Friday, November 13, 2009

November 13, 2009: Trip to immigration this morning

Today was much more frustrating than yesterday, although much shorter. We left at 9:45, got photocopies made of the paperwork from yesterday, and were at immigration by just past 10:00. Marie, Lukas, and Katie stayed outside on the rocks under the trees and Helen and I waited in the hallway, where an old man gave me a seat, then a younger woman gave the old man a seat, and everyone was very friendly and talking with Helen. After about half an hour, it was my turn. The lady at the reception desk said that Mrs. Maria is not there and won't be back until December 1st, please come back in December. I said that they must have the file, though--could somebody else help me, please? She sighed, called a colleague, and I got to go into an inner office.
At this point, Helen started fussing, refused to nurse, didn't want to play with anything, and eventually started screaming. She has a very loud, piercing scream. While she was screaming and I was trying to talk with the lady, Katie came in, took her shoes off, and started to roll around on the floor, and when I told her to put her shoes on and stand up, she had a temper tantrum. I sat her on a chair, not particularly gently, and kept trying to talk with the lady who didn't feel particularly responsible for me.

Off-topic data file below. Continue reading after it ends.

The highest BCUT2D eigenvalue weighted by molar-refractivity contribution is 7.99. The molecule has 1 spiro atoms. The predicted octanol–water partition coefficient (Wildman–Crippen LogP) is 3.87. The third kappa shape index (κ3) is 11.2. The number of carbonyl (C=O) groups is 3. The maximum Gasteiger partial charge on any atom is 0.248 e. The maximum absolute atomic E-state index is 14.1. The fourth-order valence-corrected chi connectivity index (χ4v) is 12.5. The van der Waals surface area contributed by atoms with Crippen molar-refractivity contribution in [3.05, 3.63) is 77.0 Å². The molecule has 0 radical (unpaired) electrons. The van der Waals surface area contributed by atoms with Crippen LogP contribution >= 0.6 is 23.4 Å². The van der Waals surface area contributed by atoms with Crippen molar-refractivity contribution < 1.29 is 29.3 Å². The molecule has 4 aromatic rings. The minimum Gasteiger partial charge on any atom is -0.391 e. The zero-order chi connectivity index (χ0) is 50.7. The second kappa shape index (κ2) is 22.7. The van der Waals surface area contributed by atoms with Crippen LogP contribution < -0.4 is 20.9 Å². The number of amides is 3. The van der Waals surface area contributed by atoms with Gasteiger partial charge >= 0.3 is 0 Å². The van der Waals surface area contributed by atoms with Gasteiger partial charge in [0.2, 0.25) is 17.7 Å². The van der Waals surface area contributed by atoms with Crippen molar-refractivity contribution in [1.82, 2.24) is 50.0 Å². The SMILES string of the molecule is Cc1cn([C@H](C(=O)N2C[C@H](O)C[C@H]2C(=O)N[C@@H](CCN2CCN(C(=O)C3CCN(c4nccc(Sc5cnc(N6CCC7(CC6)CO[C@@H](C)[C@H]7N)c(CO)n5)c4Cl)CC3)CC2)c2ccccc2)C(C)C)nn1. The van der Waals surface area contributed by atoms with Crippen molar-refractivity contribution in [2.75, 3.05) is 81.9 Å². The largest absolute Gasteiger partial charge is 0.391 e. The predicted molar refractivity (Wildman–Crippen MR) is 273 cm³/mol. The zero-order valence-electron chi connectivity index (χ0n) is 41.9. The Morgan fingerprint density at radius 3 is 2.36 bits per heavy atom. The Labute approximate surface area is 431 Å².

She first tried to tell me that I need to apply for a yellow slip. I explained that we had applied in JANUARY, that we had been there FOUR times already. She finally looked for--and found--our file, and said that I need medical insurance for my "babies". (The Greek word that actually means "baby" is used for children of all ages, and Greek-speakers, even those quite fluent in English, tend to use the word "baby" in English, rather than child. Lukas and Katie do NOT like it when they say that to them, but I digress.) I said, "Yes, I have the E106 here, and the Cypriot medical card." She wasn't the slightest bit interested in the E106, but took the medical card off to photocopy.

Then she came back and said accusingly, "I need to see the E106." I smiled and handed her the E106, which she took off to photocopy.

Then she came back again (Helen was still screaming, by the way, but Katie had gone back outside to Marie and Lukas) and said, "Now we can send your application to Nikosia." I said, "My application has already been SENT to Nikosia, and returned to you here. Mrs. Maria called me and said that I only need to provide proof of medical insurance for the children, then I can be given the yellow slip." She said no, since I'm American, my paperwork all has to be done in Nikosia, they can't do anything here in Larnaka. However, the lady who is doing Mrs. Maria's work at the moment will be in on Monday, so I can come again on Monday as of 7:30, if I want. But everything will HAVE to be sent to Nikosia, and they now have everything required, so there's really no reason for me to come back in on Monday. I asked how long it will take (as last time we were at this point, they said up to five months), and she said one week.